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Sonia Livingstone

May 5th, 2021

Children’s rights and parental responsibilities in a digital world

0 comments | 59 shares

Estimated reading time: 3 minutes

Sonia Livingstone

May 5th, 2021

Children’s rights and parental responsibilities in a digital world

0 comments | 59 shares

Estimated reading time: 3 minutes

In the growing debate over children’s rights in relation to the digital world, parents may wonder about their role. As technology gets more complex, seemingly the burden of responsibility on parents’ shoulders gets even heavier. Or can a child rights approach also benefit parents? For www.parenting.digital, Prof Sonia Livingstone discusses the benefits and limits of parental responsibility and how best to support parents in mediating their children’s digital engagement.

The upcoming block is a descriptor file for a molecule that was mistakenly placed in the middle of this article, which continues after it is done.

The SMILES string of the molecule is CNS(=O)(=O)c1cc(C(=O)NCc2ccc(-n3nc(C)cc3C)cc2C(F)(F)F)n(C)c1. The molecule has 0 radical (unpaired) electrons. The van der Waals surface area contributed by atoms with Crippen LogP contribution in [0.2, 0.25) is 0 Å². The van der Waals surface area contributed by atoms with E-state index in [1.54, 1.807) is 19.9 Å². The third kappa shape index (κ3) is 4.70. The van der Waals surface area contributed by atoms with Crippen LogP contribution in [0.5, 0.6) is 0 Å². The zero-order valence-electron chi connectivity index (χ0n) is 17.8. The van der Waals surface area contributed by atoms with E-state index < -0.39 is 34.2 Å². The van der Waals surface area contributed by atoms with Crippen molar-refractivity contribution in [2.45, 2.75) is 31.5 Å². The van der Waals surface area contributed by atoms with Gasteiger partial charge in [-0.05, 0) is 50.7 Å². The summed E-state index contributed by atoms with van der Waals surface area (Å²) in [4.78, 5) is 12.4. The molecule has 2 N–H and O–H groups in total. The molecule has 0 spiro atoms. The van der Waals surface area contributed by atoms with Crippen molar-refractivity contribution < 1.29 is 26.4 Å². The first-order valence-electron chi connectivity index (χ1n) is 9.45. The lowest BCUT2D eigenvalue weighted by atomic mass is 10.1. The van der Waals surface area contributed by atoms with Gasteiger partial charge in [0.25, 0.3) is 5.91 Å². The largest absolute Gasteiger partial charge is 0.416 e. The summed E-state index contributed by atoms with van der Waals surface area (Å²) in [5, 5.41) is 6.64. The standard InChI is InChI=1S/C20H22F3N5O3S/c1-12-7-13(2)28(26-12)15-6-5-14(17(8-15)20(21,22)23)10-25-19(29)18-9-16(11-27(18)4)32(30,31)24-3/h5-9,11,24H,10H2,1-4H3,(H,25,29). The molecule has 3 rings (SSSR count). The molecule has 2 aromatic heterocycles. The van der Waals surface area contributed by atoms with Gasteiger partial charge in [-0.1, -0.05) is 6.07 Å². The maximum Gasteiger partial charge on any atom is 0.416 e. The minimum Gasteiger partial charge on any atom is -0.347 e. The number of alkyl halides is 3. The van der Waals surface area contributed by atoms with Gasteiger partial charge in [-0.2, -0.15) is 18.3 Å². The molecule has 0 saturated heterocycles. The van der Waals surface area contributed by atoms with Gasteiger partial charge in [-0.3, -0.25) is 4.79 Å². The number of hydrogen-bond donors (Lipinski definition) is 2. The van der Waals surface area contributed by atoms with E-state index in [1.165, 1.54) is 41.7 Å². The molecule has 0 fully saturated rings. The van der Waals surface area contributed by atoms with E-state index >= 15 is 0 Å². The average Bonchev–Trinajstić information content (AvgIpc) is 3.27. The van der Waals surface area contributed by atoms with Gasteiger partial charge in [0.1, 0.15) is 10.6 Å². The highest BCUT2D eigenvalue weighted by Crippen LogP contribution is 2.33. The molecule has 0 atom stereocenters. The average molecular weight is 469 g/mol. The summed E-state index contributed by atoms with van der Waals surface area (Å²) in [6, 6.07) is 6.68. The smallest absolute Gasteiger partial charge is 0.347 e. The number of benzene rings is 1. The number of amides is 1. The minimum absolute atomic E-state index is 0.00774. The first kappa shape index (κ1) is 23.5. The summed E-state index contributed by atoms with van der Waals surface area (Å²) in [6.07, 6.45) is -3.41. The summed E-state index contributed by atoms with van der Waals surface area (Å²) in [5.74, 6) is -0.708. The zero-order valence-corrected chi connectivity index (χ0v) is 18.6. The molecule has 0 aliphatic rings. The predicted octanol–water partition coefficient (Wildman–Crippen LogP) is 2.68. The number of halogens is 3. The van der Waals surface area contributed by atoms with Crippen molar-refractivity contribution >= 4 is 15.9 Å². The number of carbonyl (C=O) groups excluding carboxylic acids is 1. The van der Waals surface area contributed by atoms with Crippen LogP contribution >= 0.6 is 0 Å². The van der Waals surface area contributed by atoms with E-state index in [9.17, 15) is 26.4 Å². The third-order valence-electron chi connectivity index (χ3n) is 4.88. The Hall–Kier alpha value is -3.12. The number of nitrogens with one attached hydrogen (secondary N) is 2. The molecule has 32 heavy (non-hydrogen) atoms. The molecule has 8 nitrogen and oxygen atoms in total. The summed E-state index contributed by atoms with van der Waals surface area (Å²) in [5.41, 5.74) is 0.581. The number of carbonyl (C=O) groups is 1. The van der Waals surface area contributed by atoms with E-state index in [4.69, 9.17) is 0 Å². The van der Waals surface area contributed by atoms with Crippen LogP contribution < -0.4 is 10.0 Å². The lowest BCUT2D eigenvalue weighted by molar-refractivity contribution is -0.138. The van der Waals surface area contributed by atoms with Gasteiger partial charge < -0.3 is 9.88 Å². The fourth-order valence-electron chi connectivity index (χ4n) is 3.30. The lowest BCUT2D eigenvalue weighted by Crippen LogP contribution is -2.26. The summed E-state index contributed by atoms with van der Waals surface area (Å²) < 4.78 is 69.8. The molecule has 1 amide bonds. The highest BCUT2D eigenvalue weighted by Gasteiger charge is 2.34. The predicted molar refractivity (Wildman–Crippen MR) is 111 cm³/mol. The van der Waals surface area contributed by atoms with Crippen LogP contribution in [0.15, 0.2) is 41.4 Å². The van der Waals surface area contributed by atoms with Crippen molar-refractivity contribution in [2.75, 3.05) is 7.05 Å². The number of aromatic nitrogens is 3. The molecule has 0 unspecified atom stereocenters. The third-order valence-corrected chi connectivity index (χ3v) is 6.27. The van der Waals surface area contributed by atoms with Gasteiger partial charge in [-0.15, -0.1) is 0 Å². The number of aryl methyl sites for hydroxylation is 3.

In February 2021 the UN Committee on the Rights of the Child published its General Comment 25, a game-changer for children’s rights in relation to the digital environment. In the General Comment, parents and caregivers are mentioned 51 times. What is said about them?

1. Parents’ digital responsibilities as children become more independent

How best to balance online risks and opportunities is a key theme of the General Comment, for much depends on the child’s maturity and development, as well as the context. This tends to be something that parents know best and that they are best positioned to take into account in their actions. At the same time, the tension is clear – generally, children want their freedom earlier, parents want to protect them longer.

A child rights approach seeks both to enable children to enjoy their civil rights and freedoms as soon as they can, while also protecting them from dangers they may or may not know about till they are 18. States should respect